Identify security and privacy governance and management framework - Define roles and responsibilities in procedures, audit, reporting, management, and risk management, decisions on retention and disposal of information ITSM BO PM
Design stage
Process Responsible Accountable Supports
Security risk assessment - Define technical and business risks to the system PM BO
Risk mitigation plan, based on security risk and PIA - Define measures to reduce risks to acceptable levels. Mitigations may include technical controls, processes and procedures, and information provided to the public. PM BO
Design review - Validate that system and procedures will meet baseline privacy and security requirements PM BO
Statement of work for security assurance services - Document requirements for security review and assessment PM BO
Implementation stage
Process Responsible Accountable Supports
Present-state security assessment - Independent testing to ensure security controls meet requirements as per Statement of work ITSM CISO
Future-state security assessment - Are plans and procedures in place to protect the system in the future? ITSM CISO
Security certification - Document that baseline compliance is met and risks are mitigated or accepted CISO CISO
Closure / launch stage
Process Responsible Accountable Supports
Authorisation to operate - Formal acceptance of residual risks BO CE --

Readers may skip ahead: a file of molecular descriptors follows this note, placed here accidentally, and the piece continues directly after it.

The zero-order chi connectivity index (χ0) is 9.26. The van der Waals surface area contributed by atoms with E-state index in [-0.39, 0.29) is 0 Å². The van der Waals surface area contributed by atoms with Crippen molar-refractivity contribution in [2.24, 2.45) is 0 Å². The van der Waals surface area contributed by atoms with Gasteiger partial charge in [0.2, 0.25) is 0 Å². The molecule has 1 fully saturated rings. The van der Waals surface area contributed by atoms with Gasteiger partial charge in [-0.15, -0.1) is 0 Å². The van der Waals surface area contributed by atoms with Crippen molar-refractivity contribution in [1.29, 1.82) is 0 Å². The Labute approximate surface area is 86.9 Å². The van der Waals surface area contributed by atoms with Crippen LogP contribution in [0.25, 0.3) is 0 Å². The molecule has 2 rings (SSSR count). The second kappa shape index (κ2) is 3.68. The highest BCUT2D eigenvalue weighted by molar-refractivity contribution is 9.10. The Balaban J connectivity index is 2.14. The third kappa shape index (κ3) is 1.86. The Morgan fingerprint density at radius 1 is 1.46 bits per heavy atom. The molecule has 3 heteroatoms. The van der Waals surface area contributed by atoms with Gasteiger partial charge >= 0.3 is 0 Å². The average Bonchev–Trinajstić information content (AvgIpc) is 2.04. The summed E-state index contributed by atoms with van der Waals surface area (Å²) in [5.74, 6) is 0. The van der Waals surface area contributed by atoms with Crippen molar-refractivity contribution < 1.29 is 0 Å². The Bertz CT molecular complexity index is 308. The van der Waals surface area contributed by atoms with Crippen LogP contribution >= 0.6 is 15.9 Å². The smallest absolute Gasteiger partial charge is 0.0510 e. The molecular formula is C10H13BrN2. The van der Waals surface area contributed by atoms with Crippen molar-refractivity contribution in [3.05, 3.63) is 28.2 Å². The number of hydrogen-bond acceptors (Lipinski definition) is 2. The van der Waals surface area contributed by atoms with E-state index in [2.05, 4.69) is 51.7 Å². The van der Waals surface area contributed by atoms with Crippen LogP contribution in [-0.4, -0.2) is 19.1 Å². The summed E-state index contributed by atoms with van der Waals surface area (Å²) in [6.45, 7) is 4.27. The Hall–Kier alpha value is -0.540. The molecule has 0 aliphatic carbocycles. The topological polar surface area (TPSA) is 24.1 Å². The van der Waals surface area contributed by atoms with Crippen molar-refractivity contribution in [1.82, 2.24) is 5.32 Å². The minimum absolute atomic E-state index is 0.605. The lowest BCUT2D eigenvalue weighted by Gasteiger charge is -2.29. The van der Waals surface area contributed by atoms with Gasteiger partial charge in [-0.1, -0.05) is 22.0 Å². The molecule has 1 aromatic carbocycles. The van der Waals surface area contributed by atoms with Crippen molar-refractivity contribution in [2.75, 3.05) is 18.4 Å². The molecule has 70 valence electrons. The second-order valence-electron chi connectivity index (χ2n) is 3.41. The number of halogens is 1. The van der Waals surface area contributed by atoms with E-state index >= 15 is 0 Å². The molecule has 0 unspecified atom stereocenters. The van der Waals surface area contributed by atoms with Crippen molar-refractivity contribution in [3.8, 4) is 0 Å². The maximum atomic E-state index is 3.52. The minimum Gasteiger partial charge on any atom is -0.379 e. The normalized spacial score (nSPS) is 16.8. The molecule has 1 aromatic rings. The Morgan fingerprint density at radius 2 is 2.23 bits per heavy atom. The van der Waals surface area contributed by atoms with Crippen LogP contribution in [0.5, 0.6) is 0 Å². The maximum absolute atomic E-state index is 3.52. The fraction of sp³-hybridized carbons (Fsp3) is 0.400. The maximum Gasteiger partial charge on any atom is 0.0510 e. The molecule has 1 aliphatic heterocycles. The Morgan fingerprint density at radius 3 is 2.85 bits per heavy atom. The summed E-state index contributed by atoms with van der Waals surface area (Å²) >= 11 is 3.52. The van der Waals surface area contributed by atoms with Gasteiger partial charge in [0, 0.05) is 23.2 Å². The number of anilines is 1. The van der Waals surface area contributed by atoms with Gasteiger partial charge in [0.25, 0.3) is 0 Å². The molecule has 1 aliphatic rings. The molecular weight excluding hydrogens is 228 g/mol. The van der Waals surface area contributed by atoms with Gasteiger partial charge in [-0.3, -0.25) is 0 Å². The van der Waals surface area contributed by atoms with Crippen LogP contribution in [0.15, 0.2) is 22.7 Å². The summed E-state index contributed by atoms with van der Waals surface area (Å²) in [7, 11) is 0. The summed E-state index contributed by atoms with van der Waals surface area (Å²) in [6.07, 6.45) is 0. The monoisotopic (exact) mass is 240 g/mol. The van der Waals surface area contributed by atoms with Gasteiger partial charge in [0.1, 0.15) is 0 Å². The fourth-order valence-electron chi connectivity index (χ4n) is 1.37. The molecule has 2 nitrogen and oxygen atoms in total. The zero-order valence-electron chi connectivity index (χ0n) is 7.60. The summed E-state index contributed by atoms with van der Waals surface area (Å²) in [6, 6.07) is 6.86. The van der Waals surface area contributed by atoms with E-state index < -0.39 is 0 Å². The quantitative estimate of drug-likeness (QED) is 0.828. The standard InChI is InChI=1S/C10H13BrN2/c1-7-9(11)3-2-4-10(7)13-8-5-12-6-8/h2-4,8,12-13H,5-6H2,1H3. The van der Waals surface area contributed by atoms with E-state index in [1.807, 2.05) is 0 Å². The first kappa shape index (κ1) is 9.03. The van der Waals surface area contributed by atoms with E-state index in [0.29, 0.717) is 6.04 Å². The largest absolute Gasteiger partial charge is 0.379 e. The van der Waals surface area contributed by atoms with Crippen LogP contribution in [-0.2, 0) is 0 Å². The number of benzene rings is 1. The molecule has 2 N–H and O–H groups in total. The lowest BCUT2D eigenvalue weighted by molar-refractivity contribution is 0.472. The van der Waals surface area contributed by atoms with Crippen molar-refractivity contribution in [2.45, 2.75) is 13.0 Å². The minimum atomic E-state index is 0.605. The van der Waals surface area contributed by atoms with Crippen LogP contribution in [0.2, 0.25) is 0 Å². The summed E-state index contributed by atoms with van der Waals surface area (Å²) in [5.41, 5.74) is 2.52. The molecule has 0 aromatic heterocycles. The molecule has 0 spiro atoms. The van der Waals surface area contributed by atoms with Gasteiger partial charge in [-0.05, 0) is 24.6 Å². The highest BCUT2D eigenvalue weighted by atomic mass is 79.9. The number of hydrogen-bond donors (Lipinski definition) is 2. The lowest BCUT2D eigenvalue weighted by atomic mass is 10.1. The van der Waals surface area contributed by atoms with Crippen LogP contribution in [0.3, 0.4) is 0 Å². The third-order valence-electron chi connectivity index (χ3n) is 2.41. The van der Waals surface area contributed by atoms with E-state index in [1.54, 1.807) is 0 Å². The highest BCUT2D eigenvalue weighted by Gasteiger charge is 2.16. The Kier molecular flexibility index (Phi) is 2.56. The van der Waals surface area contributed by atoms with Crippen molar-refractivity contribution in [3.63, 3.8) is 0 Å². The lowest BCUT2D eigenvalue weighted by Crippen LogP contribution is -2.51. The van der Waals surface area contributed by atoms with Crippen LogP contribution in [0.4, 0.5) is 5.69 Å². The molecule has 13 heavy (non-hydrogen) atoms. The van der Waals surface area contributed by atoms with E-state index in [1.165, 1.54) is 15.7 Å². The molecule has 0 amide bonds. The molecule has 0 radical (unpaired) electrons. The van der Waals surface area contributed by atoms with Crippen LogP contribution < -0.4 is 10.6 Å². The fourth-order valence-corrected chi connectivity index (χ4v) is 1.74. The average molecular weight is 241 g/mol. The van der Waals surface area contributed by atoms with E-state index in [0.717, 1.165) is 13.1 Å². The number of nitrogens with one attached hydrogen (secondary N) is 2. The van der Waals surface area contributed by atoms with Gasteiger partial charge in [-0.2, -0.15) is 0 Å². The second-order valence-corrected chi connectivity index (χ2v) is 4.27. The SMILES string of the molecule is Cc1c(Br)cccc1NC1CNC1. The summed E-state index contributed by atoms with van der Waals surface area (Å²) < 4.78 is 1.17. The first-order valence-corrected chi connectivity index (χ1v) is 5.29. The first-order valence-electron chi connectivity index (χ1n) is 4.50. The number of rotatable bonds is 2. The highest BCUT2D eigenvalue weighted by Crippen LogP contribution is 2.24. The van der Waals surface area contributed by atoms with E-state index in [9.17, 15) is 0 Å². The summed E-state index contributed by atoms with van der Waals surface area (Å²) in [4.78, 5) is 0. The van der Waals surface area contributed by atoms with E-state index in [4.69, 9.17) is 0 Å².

Key: Business Owner. (BO); Chief Security Officer / Departmental Security Officer (CSO/DSO); Project Manager (PM); Risk Adviser (RA).

Additional development techniques

If your department uses Agile development practices with frequent code releases you should assess the benefit of the following techniques and measures:

  1. Managed Web Application Firewall services can provide a layer of protection in front of the application. They are especially valuable for rapidly-iterating Agile projects.
  2. Vulnerability testing tools and services running on a repeating schedule can add assurance through:
    1. visibility of changes implemented since previous assessments
    2. exposing any new vulnerabilities introduced – e.g. through the introduction of third party embedded code by a well-meaning content manager, changes in technology or the threat landscape or new forms of malware
    3. basic regression testing to identify changes that have introduced new vulnerabilities to existing code.

    There are several cloud-based services available for this purpose at relatively low cost.

  3. “Malicious (negative) user” stories can be added to a backlog in which stories are crafted around users with malicious intent, such as wishing to deface a site for ‘hacktivist’ purposes, or seeking to gain unauthorised access to protected information.
  4. Periodic security iterations whose sole focus is to minimise security and privacy risks, and minimise the ‘security debt’.
  5. Including a security and/or privacy evangelist on the development team.
  6. Ongoing third party code review, peer review and automated tools (such as Scrutinizer or Sensio for the PHP stack).
  7. An https-everywhere policy provides additional protection against several vulnerabilities.
  8. Content Security Policies implemented in HTTP headers also provides additional protection.
  9. Developers should be encouraged to review the guidance provided by safecode.org.